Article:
Again, the story is about two men who are trying to prove they’re the best, it’s really the culmination of this minor story of who is the best champion. It hasn’t just been running between Nigel, the Pure champion, and Danielson, the World Champion, but also has a subtle inclusion of Aries and Strong, the Tag Champions. They’ve all clashed multiple times in the many different ways: Aries and Strong have both received Pure Title shots and World Title shots, Nigel and Danielson have received tag title shots, and arguably the biggest clashes of them all is Nigel and Danielson. But none of those clashes have resulted in a title change, this makes this match all the more important. Add the tension from Nigel being in his home-country, and add an extremely hot crowd, and you’ve got all the elements of a classic.

The two men know each other, know what each other is capable of, and again just like the previous match it’s hard for either man to gain a continued advantage. They’re so even and yet both still have so much to prove. They both want to prove that they’re exactly what they say they are: the BEST. Really the in-ring work basically boils down to a game of “can you top this!” Dragon hits a slap, Nigel hits a harder slap. Danielson works the arm to embarrass Nigel (since Nigel was known for his armwork) and get Nigel to use a rope break. Nigel gets Danielson in his own signature move to embarrass him and get him to use a rope break. Nigel tries to use the ring post to slam Danielson’s arm, Dragon uses the ring-post to slam Nigel’s head. Of course the crowd are way into it, and when Nigel “hulks up” near the end, it’s a fever pitch of emotion. The two wrestlers holds the viewers every step of the way, Danielson attacks the arm and shoulder because it sets up his Cattle Mutilation and Crossface Chickenwing maneuvers. Nigel uses lots of lariats because it affects the head and neck which is also what the Tower of London hurts the most. By the end of the match, both men are just trying to knock the other out. And Ladies and gentlemen, this is your new Match of the year of 06. **** 3/4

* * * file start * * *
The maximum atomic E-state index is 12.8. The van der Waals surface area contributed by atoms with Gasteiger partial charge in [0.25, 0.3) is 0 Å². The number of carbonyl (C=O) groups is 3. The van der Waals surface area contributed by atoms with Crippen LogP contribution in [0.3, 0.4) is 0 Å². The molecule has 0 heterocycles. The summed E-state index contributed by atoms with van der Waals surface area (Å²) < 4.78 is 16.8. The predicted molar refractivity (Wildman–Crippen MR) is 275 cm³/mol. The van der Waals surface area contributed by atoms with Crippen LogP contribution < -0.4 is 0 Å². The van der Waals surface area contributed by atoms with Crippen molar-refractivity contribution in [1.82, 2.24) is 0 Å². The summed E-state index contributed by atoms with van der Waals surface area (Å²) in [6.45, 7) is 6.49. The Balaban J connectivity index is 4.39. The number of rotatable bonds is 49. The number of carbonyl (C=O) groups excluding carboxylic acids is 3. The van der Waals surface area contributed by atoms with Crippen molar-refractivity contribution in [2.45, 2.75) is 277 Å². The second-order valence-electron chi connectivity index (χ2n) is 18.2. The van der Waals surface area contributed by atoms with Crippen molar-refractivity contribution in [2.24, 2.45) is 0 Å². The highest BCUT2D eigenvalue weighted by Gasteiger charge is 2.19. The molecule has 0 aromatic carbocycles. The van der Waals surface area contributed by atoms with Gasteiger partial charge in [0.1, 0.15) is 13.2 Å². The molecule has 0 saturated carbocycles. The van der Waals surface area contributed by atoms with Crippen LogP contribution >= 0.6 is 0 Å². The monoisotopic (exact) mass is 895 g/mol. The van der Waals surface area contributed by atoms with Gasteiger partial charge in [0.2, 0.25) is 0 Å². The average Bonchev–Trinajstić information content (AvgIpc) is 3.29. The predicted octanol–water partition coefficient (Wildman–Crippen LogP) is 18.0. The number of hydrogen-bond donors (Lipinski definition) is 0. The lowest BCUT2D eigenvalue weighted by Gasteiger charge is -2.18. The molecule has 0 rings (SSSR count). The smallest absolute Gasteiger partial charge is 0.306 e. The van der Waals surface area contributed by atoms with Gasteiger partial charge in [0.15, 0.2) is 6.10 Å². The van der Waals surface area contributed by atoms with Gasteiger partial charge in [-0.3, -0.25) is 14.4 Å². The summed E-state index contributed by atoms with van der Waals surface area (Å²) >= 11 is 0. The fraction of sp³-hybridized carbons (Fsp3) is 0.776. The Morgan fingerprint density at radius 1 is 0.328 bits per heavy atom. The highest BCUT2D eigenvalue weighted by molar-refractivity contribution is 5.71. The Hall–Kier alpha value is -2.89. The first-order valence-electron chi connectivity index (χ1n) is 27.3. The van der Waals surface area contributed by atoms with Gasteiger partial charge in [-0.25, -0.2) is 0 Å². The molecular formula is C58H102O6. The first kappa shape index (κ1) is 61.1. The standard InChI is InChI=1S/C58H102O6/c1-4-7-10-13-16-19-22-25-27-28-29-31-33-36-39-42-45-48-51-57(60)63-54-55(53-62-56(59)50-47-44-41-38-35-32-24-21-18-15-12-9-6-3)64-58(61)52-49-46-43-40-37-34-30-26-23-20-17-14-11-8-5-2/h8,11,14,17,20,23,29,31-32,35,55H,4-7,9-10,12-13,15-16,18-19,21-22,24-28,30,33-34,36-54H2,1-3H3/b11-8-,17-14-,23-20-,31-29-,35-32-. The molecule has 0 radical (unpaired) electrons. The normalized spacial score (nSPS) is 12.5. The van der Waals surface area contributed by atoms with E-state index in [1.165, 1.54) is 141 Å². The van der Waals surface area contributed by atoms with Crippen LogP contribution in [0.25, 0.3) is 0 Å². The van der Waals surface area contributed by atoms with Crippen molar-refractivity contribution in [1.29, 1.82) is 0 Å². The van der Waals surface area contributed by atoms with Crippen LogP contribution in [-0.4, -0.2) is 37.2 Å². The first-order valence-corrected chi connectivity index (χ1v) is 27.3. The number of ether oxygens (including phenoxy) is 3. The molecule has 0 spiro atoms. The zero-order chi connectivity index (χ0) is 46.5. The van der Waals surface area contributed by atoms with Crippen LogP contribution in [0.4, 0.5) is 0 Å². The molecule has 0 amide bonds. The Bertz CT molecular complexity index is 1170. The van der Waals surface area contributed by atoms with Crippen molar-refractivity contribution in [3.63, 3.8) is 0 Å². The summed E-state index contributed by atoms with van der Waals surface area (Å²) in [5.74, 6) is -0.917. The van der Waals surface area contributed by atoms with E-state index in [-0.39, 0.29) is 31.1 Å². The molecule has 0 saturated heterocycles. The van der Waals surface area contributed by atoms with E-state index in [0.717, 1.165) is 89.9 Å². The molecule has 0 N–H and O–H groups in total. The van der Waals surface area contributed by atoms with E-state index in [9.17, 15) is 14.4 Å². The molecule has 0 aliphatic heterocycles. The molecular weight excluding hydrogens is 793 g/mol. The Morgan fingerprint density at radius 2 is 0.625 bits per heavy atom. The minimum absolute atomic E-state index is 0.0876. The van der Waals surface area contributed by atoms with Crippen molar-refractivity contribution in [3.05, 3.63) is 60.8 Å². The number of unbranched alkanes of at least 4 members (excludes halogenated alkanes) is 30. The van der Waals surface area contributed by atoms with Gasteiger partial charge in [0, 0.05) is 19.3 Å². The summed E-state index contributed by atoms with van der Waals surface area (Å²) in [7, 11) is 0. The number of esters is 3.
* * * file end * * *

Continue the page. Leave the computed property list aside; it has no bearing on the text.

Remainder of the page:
After the match, Gabe informs us that Aries broke his ribs in the Tag Title match and that there will not be a tag title match the next night. It changes up the schedule pretty much and it results in ANARCHY, I guess.

Final Thoughts:

You’ve got not one but TWO ROH classics in the two big title matches. One of them my ROH MOTY of 06 thus far and the other a MOTY contender. That’s enough to make this a must have. Plus the undercard has a few solid matches and nothing unwatchable. Everything that’s not so great is kept pretty short. But come on, you’ve got two matches that will TEAR THE HOUSE DOWN. Pick this DVD up, like yesterday.